Very often a declaration of homestead is filed when you acquire the property; however, at any time during your ownership, you are entitled to file a homestead. It can be done by filing a declaration of homestead (filled out in the proper manner and form) with the Registry of Deeds for the county in which the property is located. We at Wynn and Wynn are more than happy to assist in the preparation of the document. The filing fee charged at the Registry of Deeds is approximately $35; and, once the document has been filed, it remains in full force and effect for as long as you own the property. It is not necessary to record any type of renewal unless the ownership of the property changes.

There are certain claims that, irrespective of the filing of the homestead, are exempt from the statute and for which the homestead does not afford protection. One of the most common exemptions is a lien placed against the property by the Massachusetts Department of Transitional Assistance which relates to payments made to a homeowner. If the homeowner is hospitalized or institutionalized in a nursing home and is unable to pay for their cost of care, a lien may be placed against the property. The lien which the Commonwealth has against the residence for purposes of satisfying the monies owed, are exempt from the homestead and therefore the homestead would not protect an individual from the Commonwealth obtaining that money from the equity in the property.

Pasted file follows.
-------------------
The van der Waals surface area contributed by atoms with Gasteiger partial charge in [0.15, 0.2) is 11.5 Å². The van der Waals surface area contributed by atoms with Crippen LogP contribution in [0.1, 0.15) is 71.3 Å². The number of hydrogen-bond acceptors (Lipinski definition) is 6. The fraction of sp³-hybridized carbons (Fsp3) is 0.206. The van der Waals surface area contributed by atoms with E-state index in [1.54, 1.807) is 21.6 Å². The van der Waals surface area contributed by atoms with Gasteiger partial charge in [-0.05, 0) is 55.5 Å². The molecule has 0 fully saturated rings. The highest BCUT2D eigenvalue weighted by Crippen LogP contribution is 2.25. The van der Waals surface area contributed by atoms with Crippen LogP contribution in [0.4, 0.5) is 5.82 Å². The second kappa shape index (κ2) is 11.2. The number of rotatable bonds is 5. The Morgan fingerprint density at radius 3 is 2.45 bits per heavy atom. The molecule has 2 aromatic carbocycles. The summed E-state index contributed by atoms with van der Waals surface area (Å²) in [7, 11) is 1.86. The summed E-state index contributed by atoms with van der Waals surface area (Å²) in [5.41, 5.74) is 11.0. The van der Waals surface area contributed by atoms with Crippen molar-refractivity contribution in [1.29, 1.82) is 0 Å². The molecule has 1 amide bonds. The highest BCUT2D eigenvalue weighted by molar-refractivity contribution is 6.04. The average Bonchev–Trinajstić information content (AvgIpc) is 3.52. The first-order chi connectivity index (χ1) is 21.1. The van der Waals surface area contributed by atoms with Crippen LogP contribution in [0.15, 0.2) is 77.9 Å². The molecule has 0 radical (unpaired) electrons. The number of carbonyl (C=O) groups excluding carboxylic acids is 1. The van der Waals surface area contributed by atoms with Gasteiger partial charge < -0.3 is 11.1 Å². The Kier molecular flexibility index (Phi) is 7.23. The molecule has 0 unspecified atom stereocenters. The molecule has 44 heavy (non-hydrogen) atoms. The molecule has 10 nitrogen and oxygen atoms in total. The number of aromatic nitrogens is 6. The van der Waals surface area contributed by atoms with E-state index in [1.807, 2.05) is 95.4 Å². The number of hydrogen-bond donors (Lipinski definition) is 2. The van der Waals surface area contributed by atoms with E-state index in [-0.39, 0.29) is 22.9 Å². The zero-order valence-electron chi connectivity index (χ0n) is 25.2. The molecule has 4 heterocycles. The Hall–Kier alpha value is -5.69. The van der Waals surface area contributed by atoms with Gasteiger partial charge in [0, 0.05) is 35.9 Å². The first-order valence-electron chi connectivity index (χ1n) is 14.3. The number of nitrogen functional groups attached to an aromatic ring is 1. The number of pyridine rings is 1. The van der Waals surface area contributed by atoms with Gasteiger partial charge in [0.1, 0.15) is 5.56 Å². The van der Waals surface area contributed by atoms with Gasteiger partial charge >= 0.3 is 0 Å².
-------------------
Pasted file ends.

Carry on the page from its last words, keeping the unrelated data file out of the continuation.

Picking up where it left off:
In addition, there are other exemptions, including the following:

• a sale for federal, state and local taxes, assessments, claims, and liens;